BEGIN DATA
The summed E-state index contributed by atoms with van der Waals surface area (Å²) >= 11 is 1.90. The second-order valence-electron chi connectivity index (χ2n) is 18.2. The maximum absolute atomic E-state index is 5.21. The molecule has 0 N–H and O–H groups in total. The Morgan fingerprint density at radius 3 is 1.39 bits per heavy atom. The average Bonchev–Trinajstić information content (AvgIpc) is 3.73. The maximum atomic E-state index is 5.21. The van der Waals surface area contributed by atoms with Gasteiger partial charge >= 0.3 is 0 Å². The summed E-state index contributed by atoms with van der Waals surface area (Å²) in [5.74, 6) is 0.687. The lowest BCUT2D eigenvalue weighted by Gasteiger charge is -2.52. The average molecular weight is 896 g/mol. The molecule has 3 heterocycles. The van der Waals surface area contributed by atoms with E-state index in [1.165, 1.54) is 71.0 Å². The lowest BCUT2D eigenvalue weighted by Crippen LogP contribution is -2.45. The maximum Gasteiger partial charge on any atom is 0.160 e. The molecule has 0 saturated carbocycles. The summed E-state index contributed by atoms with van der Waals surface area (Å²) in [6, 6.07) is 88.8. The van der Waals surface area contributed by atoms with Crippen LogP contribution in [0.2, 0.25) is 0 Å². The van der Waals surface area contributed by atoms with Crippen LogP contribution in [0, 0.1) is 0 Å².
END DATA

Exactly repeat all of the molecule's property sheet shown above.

The summed E-state index contributed by atoms with van der Waals surface area (Å²) >= 11 is 1.90. The second-order valence-electron chi connectivity index (χ2n) is 18.2. The maximum absolute atomic E-state index is 5.21. The molecule has 0 N–H and O–H groups in total. The Morgan fingerprint density at radius 3 is 1.39 bits per heavy atom. The average Bonchev–Trinajstić information content (AvgIpc) is 3.73. The maximum atomic E-state index is 5.21. The van der Waals surface area contributed by atoms with Gasteiger partial charge >= 0.3 is 0 Å². The summed E-state index contributed by atoms with van der Waals surface area (Å²) in [5.74, 6) is 0.687. The lowest BCUT2D eigenvalue weighted by Gasteiger charge is -2.52. The average molecular weight is 896 g/mol. The molecule has 3 heterocycles. The van der Waals surface area contributed by atoms with E-state index in [1.165, 1.54) is 71.0 Å². The lowest BCUT2D eigenvalue weighted by Crippen LogP contribution is -2.45. The maximum Gasteiger partial charge on any atom is 0.160 e. The molecule has 0 saturated carbocycles. The summed E-state index contributed by atoms with van der Waals surface area (Å²) in [6, 6.07) is 88.8. The van der Waals surface area contributed by atoms with Crippen LogP contribution in [0.2, 0.25) is 0 Å². The van der Waals surface area contributed by atoms with Crippen LogP contribution in [0, 0.1) is 0 Å².